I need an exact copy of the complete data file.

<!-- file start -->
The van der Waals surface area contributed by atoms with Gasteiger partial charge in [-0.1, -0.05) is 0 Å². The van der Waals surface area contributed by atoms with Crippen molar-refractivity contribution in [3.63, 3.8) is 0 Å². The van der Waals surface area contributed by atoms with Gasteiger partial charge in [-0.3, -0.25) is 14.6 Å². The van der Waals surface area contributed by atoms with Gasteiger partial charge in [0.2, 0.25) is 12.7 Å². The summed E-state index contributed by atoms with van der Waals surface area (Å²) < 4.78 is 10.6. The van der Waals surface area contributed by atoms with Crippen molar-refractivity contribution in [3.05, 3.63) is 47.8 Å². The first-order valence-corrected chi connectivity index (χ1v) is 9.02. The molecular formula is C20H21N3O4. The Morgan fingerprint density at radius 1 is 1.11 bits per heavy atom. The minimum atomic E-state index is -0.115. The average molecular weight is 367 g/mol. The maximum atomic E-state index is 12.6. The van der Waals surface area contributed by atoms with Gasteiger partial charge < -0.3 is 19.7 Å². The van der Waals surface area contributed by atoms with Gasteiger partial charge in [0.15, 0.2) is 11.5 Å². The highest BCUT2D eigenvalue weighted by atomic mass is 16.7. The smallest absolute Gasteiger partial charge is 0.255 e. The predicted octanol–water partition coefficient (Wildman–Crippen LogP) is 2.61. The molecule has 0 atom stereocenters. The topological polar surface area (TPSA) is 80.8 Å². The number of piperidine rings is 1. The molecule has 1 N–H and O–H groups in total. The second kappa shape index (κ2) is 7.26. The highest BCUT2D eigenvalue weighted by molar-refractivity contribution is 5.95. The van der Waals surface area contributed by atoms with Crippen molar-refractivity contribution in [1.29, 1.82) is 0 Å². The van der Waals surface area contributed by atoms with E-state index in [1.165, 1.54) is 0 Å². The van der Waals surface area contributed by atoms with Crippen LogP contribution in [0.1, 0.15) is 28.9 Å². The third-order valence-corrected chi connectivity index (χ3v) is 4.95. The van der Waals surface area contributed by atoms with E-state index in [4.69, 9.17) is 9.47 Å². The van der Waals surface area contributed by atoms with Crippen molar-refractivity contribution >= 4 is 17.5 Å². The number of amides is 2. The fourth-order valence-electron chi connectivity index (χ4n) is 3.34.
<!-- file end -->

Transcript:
The van der Waals surface area contributed by atoms with Gasteiger partial charge in [-0.1, -0.05) is 0 Å². The van der Waals surface area contributed by atoms with Crippen molar-refractivity contribution in [3.63, 3.8) is 0 Å². The van der Waals surface area contributed by atoms with Gasteiger partial charge in [-0.3, -0.25) is 14.6 Å². The van der Waals surface area contributed by atoms with Gasteiger partial charge in [0.2, 0.25) is 12.7 Å². The summed E-state index contributed by atoms with van der Waals surface area (Å²) < 4.78 is 10.6. The van der Waals surface area contributed by atoms with Crippen molar-refractivity contribution in [3.05, 3.63) is 47.8 Å². The first-order valence-corrected chi connectivity index (χ1v) is 9.02. The molecular formula is C20H21N3O4. The Morgan fingerprint density at radius 1 is 1.11 bits per heavy atom. The minimum atomic E-state index is -0.115. The average molecular weight is 367 g/mol. The maximum atomic E-state index is 12.6. The van der Waals surface area contributed by atoms with Gasteiger partial charge < -0.3 is 19.7 Å². The van der Waals surface area contributed by atoms with Gasteiger partial charge in [0.15, 0.2) is 11.5 Å². The highest BCUT2D eigenvalue weighted by atomic mass is 16.7. The smallest absolute Gasteiger partial charge is 0.255 e. The predicted octanol–water partition coefficient (Wildman–Crippen LogP) is 2.61. The molecule has 0 atom stereocenters. The topological polar surface area (TPSA) is 80.8 Å². The number of piperidine rings is 1. The molecule has 1 N–H and O–H groups in total. The second kappa shape index (κ2) is 7.26. The highest BCUT2D eigenvalue weighted by molar-refractivity contribution is 5.95. The van der Waals surface area contributed by atoms with Crippen molar-refractivity contribution in [1.29, 1.82) is 0 Å². The van der Waals surface area contributed by atoms with E-state index in [1.165, 1.54) is 0 Å². The van der Waals surface area contributed by atoms with Crippen LogP contribution in [0.1, 0.15) is 28.9 Å². The third-order valence-corrected chi connectivity index (χ3v) is 4.95. The van der Waals surface area contributed by atoms with E-state index in [4.69, 9.17) is 9.47 Å². The van der Waals surface area contributed by atoms with Crippen molar-refractivity contribution >= 4 is 17.5 Å². The number of amides is 2. The fourth-order valence-electron chi connectivity index (χ4n) is 3.34.